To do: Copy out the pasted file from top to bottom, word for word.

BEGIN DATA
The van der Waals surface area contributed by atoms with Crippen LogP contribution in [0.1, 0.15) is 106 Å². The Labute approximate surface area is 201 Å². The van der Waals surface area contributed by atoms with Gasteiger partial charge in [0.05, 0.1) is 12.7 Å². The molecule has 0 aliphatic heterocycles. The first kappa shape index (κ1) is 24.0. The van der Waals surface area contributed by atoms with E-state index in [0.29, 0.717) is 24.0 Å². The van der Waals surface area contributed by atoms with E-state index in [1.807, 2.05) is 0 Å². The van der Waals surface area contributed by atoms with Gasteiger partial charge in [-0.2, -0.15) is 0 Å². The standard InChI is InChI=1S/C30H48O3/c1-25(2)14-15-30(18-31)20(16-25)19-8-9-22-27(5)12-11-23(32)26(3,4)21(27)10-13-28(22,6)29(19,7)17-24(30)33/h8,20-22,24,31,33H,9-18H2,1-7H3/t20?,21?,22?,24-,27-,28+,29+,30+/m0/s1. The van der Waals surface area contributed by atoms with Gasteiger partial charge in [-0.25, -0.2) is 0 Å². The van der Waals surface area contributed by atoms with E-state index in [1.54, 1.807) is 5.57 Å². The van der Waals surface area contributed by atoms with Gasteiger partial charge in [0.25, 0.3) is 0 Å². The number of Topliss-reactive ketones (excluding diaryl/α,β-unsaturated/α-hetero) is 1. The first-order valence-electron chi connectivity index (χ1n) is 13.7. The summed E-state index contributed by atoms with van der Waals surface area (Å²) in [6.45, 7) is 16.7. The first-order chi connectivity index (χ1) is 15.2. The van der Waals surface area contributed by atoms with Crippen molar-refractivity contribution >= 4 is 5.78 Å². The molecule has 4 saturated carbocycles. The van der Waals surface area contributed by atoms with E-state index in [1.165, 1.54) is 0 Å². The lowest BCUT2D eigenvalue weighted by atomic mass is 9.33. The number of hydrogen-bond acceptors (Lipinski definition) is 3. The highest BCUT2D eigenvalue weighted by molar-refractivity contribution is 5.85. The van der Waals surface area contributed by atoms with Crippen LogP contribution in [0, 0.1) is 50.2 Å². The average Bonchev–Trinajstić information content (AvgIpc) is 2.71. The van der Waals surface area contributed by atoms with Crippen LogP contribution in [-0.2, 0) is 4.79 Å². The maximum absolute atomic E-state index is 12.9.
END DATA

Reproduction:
The van der Waals surface area contributed by atoms with Crippen LogP contribution in [0.1, 0.15) is 106 Å². The Labute approximate surface area is 201 Å². The van der Waals surface area contributed by atoms with Gasteiger partial charge in [0.05, 0.1) is 12.7 Å². The molecule has 0 aliphatic heterocycles. The first kappa shape index (κ1) is 24.0. The van der Waals surface area contributed by atoms with E-state index in [0.29, 0.717) is 24.0 Å². The van der Waals surface area contributed by atoms with E-state index in [1.807, 2.05) is 0 Å². The van der Waals surface area contributed by atoms with Gasteiger partial charge in [-0.2, -0.15) is 0 Å². The standard InChI is InChI=1S/C30H48O3/c1-25(2)14-15-30(18-31)20(16-25)19-8-9-22-27(5)12-11-23(32)26(3,4)21(27)10-13-28(22,6)29(19,7)17-24(30)33/h8,20-22,24,31,33H,9-18H2,1-7H3/t20?,21?,22?,24-,27-,28+,29+,30+/m0/s1. The van der Waals surface area contributed by atoms with Gasteiger partial charge in [-0.25, -0.2) is 0 Å². The van der Waals surface area contributed by atoms with E-state index in [1.54, 1.807) is 5.57 Å². The van der Waals surface area contributed by atoms with Gasteiger partial charge in [0.25, 0.3) is 0 Å². The number of Topliss-reactive ketones (excluding diaryl/α,β-unsaturated/α-hetero) is 1. The first-order valence-electron chi connectivity index (χ1n) is 13.7. The summed E-state index contributed by atoms with van der Waals surface area (Å²) in [6.45, 7) is 16.7. The first-order chi connectivity index (χ1) is 15.2. The van der Waals surface area contributed by atoms with Crippen molar-refractivity contribution >= 4 is 5.78 Å². The molecule has 4 saturated carbocycles. The van der Waals surface area contributed by atoms with E-state index in [1.165, 1.54) is 0 Å². The lowest BCUT2D eigenvalue weighted by atomic mass is 9.33. The number of hydrogen-bond acceptors (Lipinski definition) is 3. The highest BCUT2D eigenvalue weighted by molar-refractivity contribution is 5.85. The van der Waals surface area contributed by atoms with Crippen LogP contribution in [0, 0.1) is 50.2 Å². The average Bonchev–Trinajstić information content (AvgIpc) is 2.71. The van der Waals surface area contributed by atoms with Crippen LogP contribution in [-0.2, 0) is 4.79 Å². The maximum absolute atomic E-state index is 12.9.